By Julie Pippert
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© 2006. All images and text exclusive property of Julie Pippert. Not to be used or reproduced.

Wednesday, June 14, 2006

You, madam, are Extremely Allergic to Everything and need to live in a Sterile Plastic Bubble

That magnolia photo is me these days: a little wilty and brown around the edges.

I'm thinking of Anthony Edwards in Northern Exposure, living in his all natural, organic, Clean House and John Travolta, reaching to touch the hand of the Girl Next Door through his plastic bubble.

Unfortunately, I'm not a boy, don't have endless supplies of cash to pamper my quirks, and who would care for the kids?

Yes, people, I have moved to my Ultimate Death. My environment is killing me.

My body is now so allergic to all flora, many fauna, and peanuts (holy crap) that it is over-reacting to everything.

In technoterms I am having (strike that, say suffering instead) cross-reactive allergic reactions. This means the proteins I am not allergic to normally (such as melons, olives, nightshades---the plant family people, not something put over a lamp) are now provoking massive allergic reactions, mainly in my mouth.

It's call Oral Allergy Syndrome (OAS). And it's made worse by the allergy medicine I have to take simply to function.

I look like a Circus Freak.

My face and neck are all puffy, my belly is bloated (that's all part of is a systemic reaction throughout my body), and the rest of me is swollen, including my eyes. The medicine makes me tired and lethargic, but without it I can't get up anyway. I suck down coffee and ginseng, but probably I am allergic to that too so I guess it is a wash.

I am now a Super High-Maintenance Person, the very thing I strive to avoid.

I have to treat the ulcerations in my mouth (that lovely OAS) four times a day iwth oral peroxide and a gel.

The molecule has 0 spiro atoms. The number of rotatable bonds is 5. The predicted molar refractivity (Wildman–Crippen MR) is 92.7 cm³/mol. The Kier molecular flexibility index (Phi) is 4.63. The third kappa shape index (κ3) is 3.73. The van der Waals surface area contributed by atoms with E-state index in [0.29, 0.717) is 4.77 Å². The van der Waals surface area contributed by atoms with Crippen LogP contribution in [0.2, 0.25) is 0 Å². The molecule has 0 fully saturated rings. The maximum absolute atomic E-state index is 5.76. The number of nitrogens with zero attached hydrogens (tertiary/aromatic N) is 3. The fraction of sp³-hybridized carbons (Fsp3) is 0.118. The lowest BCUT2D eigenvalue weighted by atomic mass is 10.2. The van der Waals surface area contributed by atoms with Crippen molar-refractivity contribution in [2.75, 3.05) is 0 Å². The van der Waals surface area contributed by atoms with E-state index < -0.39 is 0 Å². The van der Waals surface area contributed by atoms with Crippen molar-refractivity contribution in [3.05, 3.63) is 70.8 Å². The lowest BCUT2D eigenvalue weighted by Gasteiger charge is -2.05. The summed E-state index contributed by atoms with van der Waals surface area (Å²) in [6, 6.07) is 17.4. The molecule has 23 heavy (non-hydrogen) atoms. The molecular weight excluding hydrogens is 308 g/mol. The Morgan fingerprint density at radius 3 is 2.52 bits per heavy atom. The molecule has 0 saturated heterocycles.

I have no less than three medications to take at least twice a day.

And in July? I get to start Immunotherapy, which means a record of three serums and six solutions twce a week as INJECTIONS. That's right. Shots. Luckily I am disgustingly familiar with frequent injections thanks to years of infertility.

But I'm stiffening my upper lip, trying to be brave and positive, and thinking of England.

(Boy doesn't England sound nice? All cool, possibly cloudy and rainy. Boy could I go for that. I bet I'm not allergic to it, either.)

How did I get here?

Why am I here?

I went to see the allergist when I realized I was sick all the time and people thought I was regularly channeling a drunk German because my swollen tongue made me talk like this, "Dars meederhoffen shin da loder."

They did a ton of pin pricks all over my back, then for fun, did more on my arms.

I think the nurse doing the back was more skilled because the back was little to no trouble, whereas the arms still have bloody puncture wounds.

So I think I've had over a hundred pinpricks and the outcome is...


Whoop whoop

Alert the media.

Of course this isn't news.

I asked him, can you narrow it down a bit?

He said, yes, you are anything with pollen. And mold.

I asked, like what things, specifically, which ones?

He said, well, all of them: trees, grass, flowers, weeds, anything with pollen, that a plant.

I said, disbelieving, all trees?

He said, ummm, hmm, no look there are two that you are only slightly allergic to.

I asked, just trees, grass and weeds?